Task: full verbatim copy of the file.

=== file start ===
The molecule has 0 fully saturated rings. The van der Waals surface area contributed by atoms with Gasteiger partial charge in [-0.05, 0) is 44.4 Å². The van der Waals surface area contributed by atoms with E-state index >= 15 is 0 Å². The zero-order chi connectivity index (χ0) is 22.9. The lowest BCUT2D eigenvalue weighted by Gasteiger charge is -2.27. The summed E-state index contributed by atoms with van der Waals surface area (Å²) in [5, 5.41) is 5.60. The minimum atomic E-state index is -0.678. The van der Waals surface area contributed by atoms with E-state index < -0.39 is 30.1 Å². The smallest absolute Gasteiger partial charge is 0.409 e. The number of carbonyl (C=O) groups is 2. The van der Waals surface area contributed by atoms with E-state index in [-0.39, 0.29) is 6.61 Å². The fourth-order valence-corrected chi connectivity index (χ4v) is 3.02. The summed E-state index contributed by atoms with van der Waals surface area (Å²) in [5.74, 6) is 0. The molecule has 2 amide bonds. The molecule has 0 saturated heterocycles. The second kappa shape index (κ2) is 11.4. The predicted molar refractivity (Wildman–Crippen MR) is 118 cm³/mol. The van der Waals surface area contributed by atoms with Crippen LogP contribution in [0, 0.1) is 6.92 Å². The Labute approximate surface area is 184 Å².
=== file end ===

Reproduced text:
The molecule has 0 fully saturated rings. The van der Waals surface area contributed by atoms with Gasteiger partial charge in [-0.05, 0) is 44.4 Å². The van der Waals surface area contributed by atoms with E-state index >= 15 is 0 Å². The zero-order chi connectivity index (χ0) is 22.9. The lowest BCUT2D eigenvalue weighted by Gasteiger charge is -2.27. The summed E-state index contributed by atoms with van der Waals surface area (Å²) in [5, 5.41) is 5.60. The minimum atomic E-state index is -0.678. The van der Waals surface area contributed by atoms with E-state index < -0.39 is 30.1 Å². The smallest absolute Gasteiger partial charge is 0.409 e. The number of carbonyl (C=O) groups is 2. The van der Waals surface area contributed by atoms with E-state index in [-0.39, 0.29) is 6.61 Å². The fourth-order valence-corrected chi connectivity index (χ4v) is 3.02. The summed E-state index contributed by atoms with van der Waals surface area (Å²) in [5.74, 6) is 0. The molecule has 2 amide bonds. The molecule has 0 saturated heterocycles. The second kappa shape index (κ2) is 11.4. The predicted molar refractivity (Wildman–Crippen MR) is 118 cm³/mol. The van der Waals surface area contributed by atoms with Crippen LogP contribution in [0, 0.1) is 6.92 Å². The Labute approximate surface area is 184 Å².